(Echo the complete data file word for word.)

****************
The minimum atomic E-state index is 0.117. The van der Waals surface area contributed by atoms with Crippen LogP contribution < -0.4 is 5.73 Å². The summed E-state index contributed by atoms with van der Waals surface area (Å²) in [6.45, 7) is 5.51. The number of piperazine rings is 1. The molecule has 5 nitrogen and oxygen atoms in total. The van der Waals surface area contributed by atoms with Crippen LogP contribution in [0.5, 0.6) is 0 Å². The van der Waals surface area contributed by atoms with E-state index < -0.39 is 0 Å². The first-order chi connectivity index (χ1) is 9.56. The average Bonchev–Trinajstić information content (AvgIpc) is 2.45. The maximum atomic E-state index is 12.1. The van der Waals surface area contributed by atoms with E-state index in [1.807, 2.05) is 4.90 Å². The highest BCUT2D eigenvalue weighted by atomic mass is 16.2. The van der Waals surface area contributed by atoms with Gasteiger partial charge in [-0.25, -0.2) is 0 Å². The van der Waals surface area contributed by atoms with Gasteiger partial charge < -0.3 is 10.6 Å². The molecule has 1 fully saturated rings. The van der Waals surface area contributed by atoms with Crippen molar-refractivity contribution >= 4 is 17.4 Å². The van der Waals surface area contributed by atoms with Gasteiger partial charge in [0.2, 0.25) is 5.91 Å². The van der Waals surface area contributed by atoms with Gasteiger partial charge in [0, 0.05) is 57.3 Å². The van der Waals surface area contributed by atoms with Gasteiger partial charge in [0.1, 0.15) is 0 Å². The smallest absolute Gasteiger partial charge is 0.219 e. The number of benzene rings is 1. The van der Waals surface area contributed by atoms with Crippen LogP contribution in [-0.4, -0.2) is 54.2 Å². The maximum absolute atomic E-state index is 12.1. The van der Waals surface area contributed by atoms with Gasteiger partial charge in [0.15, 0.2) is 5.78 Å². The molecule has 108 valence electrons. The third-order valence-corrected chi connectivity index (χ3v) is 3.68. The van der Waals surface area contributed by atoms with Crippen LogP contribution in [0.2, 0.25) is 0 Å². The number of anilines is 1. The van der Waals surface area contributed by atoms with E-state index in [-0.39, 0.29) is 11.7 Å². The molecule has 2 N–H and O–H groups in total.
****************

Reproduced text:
The minimum atomic E-state index is 0.117. The van der Waals surface area contributed by atoms with Crippen LogP contribution < -0.4 is 5.73 Å². The summed E-state index contributed by atoms with van der Waals surface area (Å²) in [6.45, 7) is 5.51. The number of piperazine rings is 1. The molecule has 5 nitrogen and oxygen atoms in total. The van der Waals surface area contributed by atoms with Crippen LogP contribution in [0.5, 0.6) is 0 Å². The van der Waals surface area contributed by atoms with E-state index < -0.39 is 0 Å². The first-order chi connectivity index (χ1) is 9.56. The average Bonchev–Trinajstić information content (AvgIpc) is 2.45. The maximum atomic E-state index is 12.1. The van der Waals surface area contributed by atoms with E-state index in [1.807, 2.05) is 4.90 Å². The highest BCUT2D eigenvalue weighted by atomic mass is 16.2. The van der Waals surface area contributed by atoms with Gasteiger partial charge in [-0.25, -0.2) is 0 Å². The van der Waals surface area contributed by atoms with Gasteiger partial charge < -0.3 is 10.6 Å². The molecule has 1 fully saturated rings. The van der Waals surface area contributed by atoms with Crippen molar-refractivity contribution >= 4 is 17.4 Å². The van der Waals surface area contributed by atoms with Gasteiger partial charge in [0.2, 0.25) is 5.91 Å². The van der Waals surface area contributed by atoms with Gasteiger partial charge in [0, 0.05) is 57.3 Å². The van der Waals surface area contributed by atoms with Gasteiger partial charge in [0.1, 0.15) is 0 Å². The smallest absolute Gasteiger partial charge is 0.219 e. The number of benzene rings is 1. The van der Waals surface area contributed by atoms with Crippen LogP contribution in [-0.4, -0.2) is 54.2 Å². The maximum absolute atomic E-state index is 12.1. The van der Waals surface area contributed by atoms with Gasteiger partial charge in [0.15, 0.2) is 5.78 Å². The molecule has 108 valence electrons. The third-order valence-corrected chi connectivity index (χ3v) is 3.68. The van der Waals surface area contributed by atoms with Crippen LogP contribution in [0.2, 0.25) is 0 Å². The number of anilines is 1. The van der Waals surface area contributed by atoms with E-state index in [-0.39, 0.29) is 11.7 Å². The molecule has 2 N–H and O–H groups in total.